Nanotechnology Used in Self-Healing Batteries
Tom Lombardo posted on August 07, 2017 |
Rechargeable batteries are the most versatile energy storage devices, but they have relatively short...

Forget about building a better mousetrap; make a better battery and you expand the possibilities for renewable energy and cleaner vehicles. Let's see what's happening on the front lines of battery research.

Battery, Heal Thyself

Li-ion is becoming the standard technology for rechargeable batteries, but it's not devoid of shortcomings. These batteries often employ a carbon-based negative electrode. Silicon electrodes would provide a higher energy density (energy per unit of volume), making them more desirable for electric vehicles. The problem is that silicon expands and contracts with recharge cycles, eventually causing the electrode to fall apart, kind of like freezing and thawing of a road surface creates potholes.

Engineers at the University of Illinois are taking a multifaceted approach to this problem. One potential solution is a self-healing electrode that uses a conductive substance embedded into microcapsules. As the electrodes expand, the microcapsules rupture and disperse the crack-filling material.

Microcapsules rupture and fill cracks with a conductive material. (Image: University of Illinois)
Microcapsules rupture and fill cracks with a conductive material. (Image: University of Illinois)

The same U of I team is working on a self-healing electrode that features dynamic bonding between the silicon nanoparticles and a polymer binder. Early tests have shown that silicon electrodes employing this technology remain stable through several hundred charging cycles.

Dendrite Prevention

One problem that plagues Li-ion batteries is the formation of dendrites - tiny metallic structures that form on one electrode and grow toward the other, causing the battery to eventually short-circuit and possibly catch fire The dendrites easily grow in the liquid electrolyte that's prevalent in Li-ion technology, so researchers developed solid electrolytes, which are stronger. But as any programmer will tell you, when you fix one bug you often create another. As the battery goes through charging/discharging cycles, the electrodes expand and contract, which can damage the solid electrolyte and allow dendrites to form.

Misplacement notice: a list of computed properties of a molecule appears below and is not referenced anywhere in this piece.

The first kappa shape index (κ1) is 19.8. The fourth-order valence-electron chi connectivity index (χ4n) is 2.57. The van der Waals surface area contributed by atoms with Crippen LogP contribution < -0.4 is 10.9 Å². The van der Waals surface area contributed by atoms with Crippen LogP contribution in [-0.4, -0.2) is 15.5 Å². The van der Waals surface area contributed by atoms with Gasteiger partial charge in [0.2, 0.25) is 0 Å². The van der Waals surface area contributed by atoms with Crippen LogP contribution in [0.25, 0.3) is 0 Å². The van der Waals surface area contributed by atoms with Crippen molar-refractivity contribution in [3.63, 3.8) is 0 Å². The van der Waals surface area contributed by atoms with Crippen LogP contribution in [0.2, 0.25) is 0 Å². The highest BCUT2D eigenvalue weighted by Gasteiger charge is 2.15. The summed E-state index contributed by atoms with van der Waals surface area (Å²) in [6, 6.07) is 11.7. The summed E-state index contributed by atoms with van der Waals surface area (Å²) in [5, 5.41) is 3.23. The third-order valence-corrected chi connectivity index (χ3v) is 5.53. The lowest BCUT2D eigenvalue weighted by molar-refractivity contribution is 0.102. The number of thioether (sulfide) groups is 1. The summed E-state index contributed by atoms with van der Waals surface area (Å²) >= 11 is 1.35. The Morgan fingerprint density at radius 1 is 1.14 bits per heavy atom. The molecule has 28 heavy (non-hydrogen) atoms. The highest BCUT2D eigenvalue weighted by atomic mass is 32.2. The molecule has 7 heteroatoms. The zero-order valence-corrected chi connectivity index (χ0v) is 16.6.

Scientists at MIT have examined the cause of dendrite formation and found that previous researchers were focusing on the wrong problem. They determined that it's not the weakness of the electrolyte material that allows dendrites to form, it's the uneven surface.

Smooth electrolyte surfaces can prevent dendrite formation. (Image: MIT)
Smooth electrolyte surfaces can prevent dendrite formation. (Image: MIT)

Rough surfaces provide places where dendrites can infiltrate the material, eventually working their way to through to the other side. Engineers have been working on stronger electrolyte materials under the assumption that dendrites will form no matter what, so they need a tougher "wall" to block them. MIT's research shows that with ultra-smooth solid electrolyte surfaces, dendrites can be prevented rather than blocked. Now the question is whether these electrolytes can be manufactured at a reasonable cost. If so, it could open the possibilities for solid-state Li-ion batteries to be used in electric vehicles and renewable energy systems.

It's been more than two centuries since Alessandro Volta invented the "voltaic pile" - the first battery in the modern sense of the word. Since then, chemists, materials scientists, and engineers have tweaked the device's molecules in order to improve performance. Those enhancements will keep the inventor's name on our lips for many years to come, as we see more electric vehicles like the Volt and renewable energy from photovoltaics, both of which store energy in Volta's electrochemical sandwich. Saluti, Alessandro!


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